Nurse's hands typing on keyboard

3 Considerations for Health Information Management

26 Feb 2016 by Shay Moser

It is expected that $1 trillion of the $3 trillion spent on healthcare will shift to new players and business models; which could have devastating consequences for incumbents, according to the author of this Forbes article. Though most of healthcare isn’t at this point yet, all of the models that will reshape it are active, and many are thriving. “Naturally, that brings unprecedented opportunities to the new players … and devastating consequences for incumbents,” writes the Forbes contributor David Chase.

Checking up HIM today

“The traditional HIM department of an HIM director managing medical record systems and staff including HIM professionals, privacy officers, coding staff and release of information, could drastically change in the next decade.” This was according to Linda Kloss, RHIA, CAE, FAHIMA, president of Kloss Strategic Advisors, based in Chicago, and author of the 2012 paper, "Health Information Management in 2016.”

Since then, healthcare has continued to transition from fee-for-service to value-based delivery and payment, creating wrenching change in the marketplace and funding. According to PwC’s Health Research Institute (HRI), 2016 will be a year of firsts for players within healthcare as the industry adapts to the main forces driving the New Health Economy: the rise of consumerism, the focus on value, downward pressure on costs, technological innovation and the impact of new entrants.

“After more than a decade of identifying the top health industry trends, we are finally starting to see the creation of a New Health Economy — a health system that is more connected, transparent and patient-centric,” says Kelly Barnes, PwC's U.S. health industries leader. “2016 will be marked by how well the sector balances greater demand with rising costs, and handles trends such as industry consolidation and the increase of consumer technology in healthcare. But there is much more work that needs to be done in forging new ways of receiving, paying for and delivering care, and it will be businesses that prioritize addressing consumer needs and increasing value that should succeed.”

To succeed, providers must redesign and reinvest in health information management (HIM) for both today’s and tomorrow’s demands.

Examining HIM tomorrow

HIM department changes show no signs of slowing down. Jane Duckert, the HIM director at UW Health as well as an advisory board member for the University of Wisconsin Health Information Management and Technology (HIMT), shares in thisHIMT article technology and staff changes from her 36-year career at the academic health system.

“I can’t imagine anything bigger than EHRs [Electronic Health Records] happening in the future,” she says. “It really changed the department and the skill level required by our staff.

“The health information managers and leaders of tomorrow must be proficient in managing remote staff, including transcriptionists, scanners and indexers; data governance, or the overall management of availability, usability, integrity and security of health data; and problem-solving and the ability to work well with others on a team, including collaboration with information technology specialists and others within the organization.”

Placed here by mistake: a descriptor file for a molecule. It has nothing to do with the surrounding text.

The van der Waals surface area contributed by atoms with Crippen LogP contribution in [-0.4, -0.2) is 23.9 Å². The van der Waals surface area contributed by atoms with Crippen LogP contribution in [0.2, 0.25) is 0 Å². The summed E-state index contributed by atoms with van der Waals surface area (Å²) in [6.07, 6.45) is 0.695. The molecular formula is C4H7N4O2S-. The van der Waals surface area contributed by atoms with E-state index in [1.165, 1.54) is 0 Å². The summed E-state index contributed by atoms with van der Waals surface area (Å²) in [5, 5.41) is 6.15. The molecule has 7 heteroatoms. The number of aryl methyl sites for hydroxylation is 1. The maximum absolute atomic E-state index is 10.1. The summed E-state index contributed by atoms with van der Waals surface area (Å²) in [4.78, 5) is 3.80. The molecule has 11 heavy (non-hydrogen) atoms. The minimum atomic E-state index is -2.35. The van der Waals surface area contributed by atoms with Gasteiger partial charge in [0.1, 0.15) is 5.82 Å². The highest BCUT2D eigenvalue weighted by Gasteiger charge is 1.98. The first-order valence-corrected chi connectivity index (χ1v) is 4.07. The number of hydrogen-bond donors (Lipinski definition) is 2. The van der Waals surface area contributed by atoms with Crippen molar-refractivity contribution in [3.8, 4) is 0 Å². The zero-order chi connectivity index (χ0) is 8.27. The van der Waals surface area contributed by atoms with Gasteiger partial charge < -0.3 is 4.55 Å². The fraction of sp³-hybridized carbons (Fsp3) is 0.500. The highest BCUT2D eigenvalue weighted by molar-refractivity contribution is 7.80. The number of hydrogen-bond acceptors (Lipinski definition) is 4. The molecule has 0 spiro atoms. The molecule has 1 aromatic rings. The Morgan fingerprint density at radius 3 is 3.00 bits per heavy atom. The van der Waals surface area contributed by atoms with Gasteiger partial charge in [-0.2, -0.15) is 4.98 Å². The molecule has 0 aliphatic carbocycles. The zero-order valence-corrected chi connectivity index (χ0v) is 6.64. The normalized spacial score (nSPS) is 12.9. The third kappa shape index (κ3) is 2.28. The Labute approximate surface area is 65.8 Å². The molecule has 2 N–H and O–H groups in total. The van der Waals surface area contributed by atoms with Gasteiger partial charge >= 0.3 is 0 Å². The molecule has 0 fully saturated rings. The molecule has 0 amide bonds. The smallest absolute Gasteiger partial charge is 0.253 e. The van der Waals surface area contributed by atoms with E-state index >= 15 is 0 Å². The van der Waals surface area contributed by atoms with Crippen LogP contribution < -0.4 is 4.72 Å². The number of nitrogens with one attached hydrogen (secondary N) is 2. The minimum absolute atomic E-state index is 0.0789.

Resolving HIM risks

“With data aggregation becoming easier and faster, healthcare professionals have to be able to make decisions rapidly,” says James Horgan, head of strategy and design for BlueMetal, an Insight company. “Problems arise in the analysis and display of data, where some insights can be missed.”

When visualizing your data, James says three things should be considered:

Less is more. Often the instinct is that once we’ve gathered all the data, it’s important to show all of it. But understanding the context of what you’re seeing — coupled with the context of the needs of the health professional viewing the data — is vital to design a visualization that gives powerful insights. In simple terms, the provider wants to see, for example, the top two reasons patients are given a test for diabetes. So on his dashboard that’s all he should see with some flex to dig deeper. The experience should answer the question first rather than forcing him to hunt because of overwhelming information.

What is important to the user? Often, data is simply accessed, but not necessarily leveraged in a way that is meaningful to healthcare executives. Your data platform is something that needs to be designed by your own specific needs and what you hope to gain as a healthcare organization. For example, the design of a patient viewing their own healthcare record needs to be vastly different than the experience of a provider viewing the same data.

Connect the dots. A piece of data on its own does not give you the full story; how that data flows through time can tell you just as much if you connect the dots. For a healthcare business that focuses on reducing re-admittance of patients, historical and environmental data is important to overlay with a patient’s healthcare needs to gain the full picture of what factors contribute to re-admittance. This could include time of day and year, patient symptoms, provider team mix and more.

In this article, author Chris Dimick wrote, “The year 2025 will still require privacy and security experts, data analysts, health information managers and information release experts. But 13 years from now, HIM will likely perform those roles in vastly different ways than in 2012.”

One thing we’re seeing is HIM beginning to handle those responsibilities differently this year. Healthcare professionals must start to embrace these technological industry changes now and become pioneers in new and adapted HIM roles. Otherwise, they risk being wiped out by 2025.